It might sound unlikely, but a childhood aversion to swimming sparked an interest in technology for Yasser Aboelkassem, assistant professor in the College of Innovation & Technology.
Growing up in Cairo, Egypt, Aboelkassem was hesitant to join in during family trips to the community pool. To help him see that swimming was fun, his parents showed him a mechanical swimming toy in the bathtub. Aboelkassem was fascinated by the mechanics behind the seemingly simple toy, sparking a lifetime of curiosity and innovation.
Read on to learn how Aboelkassem works to create that same joy and wonder in his students.
Advancing Human Medicine
In his research, Aboelkassem combines mathematical modeling, biophysics, engineering, and data analytics to advance healthcare by developing multi-scale computational models of disease. It's called computational medicine, and Aboelkassem is particularly interested in its applications for cardiology.
By studying the biomechanics of cardiac contraction and arterial blood flow using multi-scale methods and machine learning techniques to identify potential markers for disease, Aboelkassem's research can help clinicians make the best treatment decisions for their patients and guide the design of future assistive medical devices.
"We see so many patients suffering from heart failure, and complications due to cardiac disease are exceedingly common. I hope that my work can assist these people's cardiac function and ultimately their quality of life," Aboelkassem says.
After earning his Ph.D. at Virginia Tech, Aboelkassem continued his studies and research at institutions such as Yale, Johns Hopkins, UC-San Diego, and San Diego State.
Industry Partnerships at UM-Flint
The College of Innovation & Technology's commitment to real-world education and experiences played a major role in Aboelkassem's decision to join UM-Flint.
"It's exciting being on the frontier of this new kind of academic program," Aboelkassem says. "Only a few colleges realize that the next generation of jobs requires more than what is classically taught in classrooms. It requires hands-on, group learning—a different approach that CIT offers students."
While Aboelkassem is quick to note that any STEM student needs a solid foundation in basic science, he also acknowledges that industry needs often outpace what is taught in academic institutions. CIT curriculum is developed in partnership with industry leaders, and that collaboration makes a difference for students in terms of both preparation and networking.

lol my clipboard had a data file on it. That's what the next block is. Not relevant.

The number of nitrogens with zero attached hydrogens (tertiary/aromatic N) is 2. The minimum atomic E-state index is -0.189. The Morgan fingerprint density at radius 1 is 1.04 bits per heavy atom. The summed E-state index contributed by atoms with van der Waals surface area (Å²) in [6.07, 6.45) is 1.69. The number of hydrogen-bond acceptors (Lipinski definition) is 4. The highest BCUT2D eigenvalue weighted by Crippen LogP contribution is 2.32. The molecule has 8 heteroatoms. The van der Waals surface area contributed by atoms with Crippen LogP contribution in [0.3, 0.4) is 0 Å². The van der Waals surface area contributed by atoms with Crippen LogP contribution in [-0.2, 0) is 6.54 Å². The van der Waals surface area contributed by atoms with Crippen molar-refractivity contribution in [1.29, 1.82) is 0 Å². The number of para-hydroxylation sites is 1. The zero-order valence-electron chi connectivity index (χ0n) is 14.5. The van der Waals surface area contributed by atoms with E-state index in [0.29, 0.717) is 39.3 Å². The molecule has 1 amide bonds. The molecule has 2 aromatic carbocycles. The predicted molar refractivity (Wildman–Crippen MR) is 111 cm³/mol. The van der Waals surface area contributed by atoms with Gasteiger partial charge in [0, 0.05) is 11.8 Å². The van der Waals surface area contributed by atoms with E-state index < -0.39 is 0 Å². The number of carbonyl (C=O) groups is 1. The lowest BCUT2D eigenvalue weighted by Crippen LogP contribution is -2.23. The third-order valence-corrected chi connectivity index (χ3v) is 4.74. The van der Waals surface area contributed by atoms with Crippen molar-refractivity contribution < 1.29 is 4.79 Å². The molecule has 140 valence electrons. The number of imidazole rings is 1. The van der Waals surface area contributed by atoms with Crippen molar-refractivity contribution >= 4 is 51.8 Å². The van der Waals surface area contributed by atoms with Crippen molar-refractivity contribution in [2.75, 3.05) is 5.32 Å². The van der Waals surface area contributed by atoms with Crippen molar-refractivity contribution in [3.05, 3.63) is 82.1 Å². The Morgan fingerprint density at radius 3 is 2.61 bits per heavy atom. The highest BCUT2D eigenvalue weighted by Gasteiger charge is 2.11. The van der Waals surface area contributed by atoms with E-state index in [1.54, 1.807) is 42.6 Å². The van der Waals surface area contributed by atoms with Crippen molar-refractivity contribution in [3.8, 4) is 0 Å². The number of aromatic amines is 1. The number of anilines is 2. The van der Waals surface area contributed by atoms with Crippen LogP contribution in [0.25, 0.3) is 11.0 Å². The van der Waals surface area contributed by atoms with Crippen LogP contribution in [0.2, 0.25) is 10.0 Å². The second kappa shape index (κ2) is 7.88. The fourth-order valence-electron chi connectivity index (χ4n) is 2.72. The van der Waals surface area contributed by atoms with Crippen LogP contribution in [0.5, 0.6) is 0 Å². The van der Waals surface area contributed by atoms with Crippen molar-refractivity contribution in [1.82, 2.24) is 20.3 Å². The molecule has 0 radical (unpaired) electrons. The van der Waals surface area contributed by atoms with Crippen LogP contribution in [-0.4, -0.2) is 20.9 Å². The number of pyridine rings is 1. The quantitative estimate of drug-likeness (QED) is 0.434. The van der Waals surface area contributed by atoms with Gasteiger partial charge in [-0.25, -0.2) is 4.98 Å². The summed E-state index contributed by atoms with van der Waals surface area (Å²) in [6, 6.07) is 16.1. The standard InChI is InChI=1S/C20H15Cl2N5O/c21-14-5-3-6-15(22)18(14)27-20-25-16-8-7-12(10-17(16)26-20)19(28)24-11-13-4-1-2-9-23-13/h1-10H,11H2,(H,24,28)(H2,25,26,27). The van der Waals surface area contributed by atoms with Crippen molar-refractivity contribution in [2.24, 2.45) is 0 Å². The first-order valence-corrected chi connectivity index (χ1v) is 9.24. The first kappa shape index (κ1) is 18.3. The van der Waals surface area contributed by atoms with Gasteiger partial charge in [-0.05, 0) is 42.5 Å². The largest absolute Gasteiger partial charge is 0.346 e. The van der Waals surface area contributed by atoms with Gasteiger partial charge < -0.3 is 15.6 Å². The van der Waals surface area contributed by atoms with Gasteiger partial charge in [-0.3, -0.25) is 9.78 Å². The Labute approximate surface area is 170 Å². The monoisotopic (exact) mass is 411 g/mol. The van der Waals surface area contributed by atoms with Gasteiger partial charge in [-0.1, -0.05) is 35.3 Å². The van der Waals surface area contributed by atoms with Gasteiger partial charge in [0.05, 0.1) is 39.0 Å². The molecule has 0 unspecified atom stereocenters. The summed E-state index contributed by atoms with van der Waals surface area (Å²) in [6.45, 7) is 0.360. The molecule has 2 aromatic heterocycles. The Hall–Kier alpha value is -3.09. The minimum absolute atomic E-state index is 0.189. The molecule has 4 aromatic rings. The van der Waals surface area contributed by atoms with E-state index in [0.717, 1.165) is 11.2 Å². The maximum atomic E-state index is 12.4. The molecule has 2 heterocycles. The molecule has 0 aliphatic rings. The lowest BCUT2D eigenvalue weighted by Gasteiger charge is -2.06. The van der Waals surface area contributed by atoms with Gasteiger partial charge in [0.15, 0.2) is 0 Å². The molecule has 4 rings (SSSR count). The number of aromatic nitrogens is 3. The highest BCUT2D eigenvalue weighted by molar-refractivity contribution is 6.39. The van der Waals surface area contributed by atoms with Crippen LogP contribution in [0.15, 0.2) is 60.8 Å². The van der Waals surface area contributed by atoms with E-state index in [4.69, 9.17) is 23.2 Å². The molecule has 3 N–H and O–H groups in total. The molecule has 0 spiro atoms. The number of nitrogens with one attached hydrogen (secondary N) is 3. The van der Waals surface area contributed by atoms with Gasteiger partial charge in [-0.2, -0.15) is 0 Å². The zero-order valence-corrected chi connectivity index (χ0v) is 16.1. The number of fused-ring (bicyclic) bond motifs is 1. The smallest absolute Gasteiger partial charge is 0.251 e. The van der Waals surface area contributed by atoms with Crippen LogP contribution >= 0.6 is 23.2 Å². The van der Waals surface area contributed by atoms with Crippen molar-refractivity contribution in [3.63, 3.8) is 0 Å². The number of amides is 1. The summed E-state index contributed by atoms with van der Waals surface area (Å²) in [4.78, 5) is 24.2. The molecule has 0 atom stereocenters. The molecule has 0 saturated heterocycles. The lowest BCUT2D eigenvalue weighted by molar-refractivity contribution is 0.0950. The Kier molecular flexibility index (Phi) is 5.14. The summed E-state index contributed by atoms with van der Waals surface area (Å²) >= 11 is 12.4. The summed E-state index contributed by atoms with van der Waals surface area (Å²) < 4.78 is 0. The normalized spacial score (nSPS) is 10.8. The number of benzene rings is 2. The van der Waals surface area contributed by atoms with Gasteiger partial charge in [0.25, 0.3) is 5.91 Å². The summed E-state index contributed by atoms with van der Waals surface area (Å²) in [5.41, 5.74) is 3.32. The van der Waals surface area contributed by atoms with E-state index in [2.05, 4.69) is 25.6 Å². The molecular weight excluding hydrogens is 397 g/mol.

Family and Soccer, and UM-Flint
Aboelkassem is a family man, spending time with his wife and children when he's not engaged with research or classroom instruction. He also has a lifelong love of soccer, even playing on a professional team in Egypt before focusing on his academic career.
Aboelkassem was drawn to the teamwork that soccer requires, and he sees that same collaborative mindset at UM-Flint. Where he describes other college campuses as "huge islands" in which faculty from separate disciplines don't interact, he sees UM-Flint embracing a distinctly multidisciplinary approach.
"Here, you see people from math, biology, biochemistry, and engineering all working together. Even the Murchie Science Building is designed in a way that fosters collaboration," Aboelkassem says.
The Most Rewarding
Aboelkassem works to ensure that the concepts he shares with students in class are connected to the real world. If the course covers challenging topics like partial differential equations and linear algebra, he will point out how Google utilizes them in its search engine algorithms. It's a teaching philosophy that helps students understand the significance of their learning well past the final exam.
"I feel happy when students really grasp the material and understand the concepts, but what makes me the happiest is when I receive an email after they graduated or received a job offer. It makes me feel like we did something meaningful."
Logan McGrady is the Marketing & Digital Communication Manager for the Office of Marketing & Digital Strategies.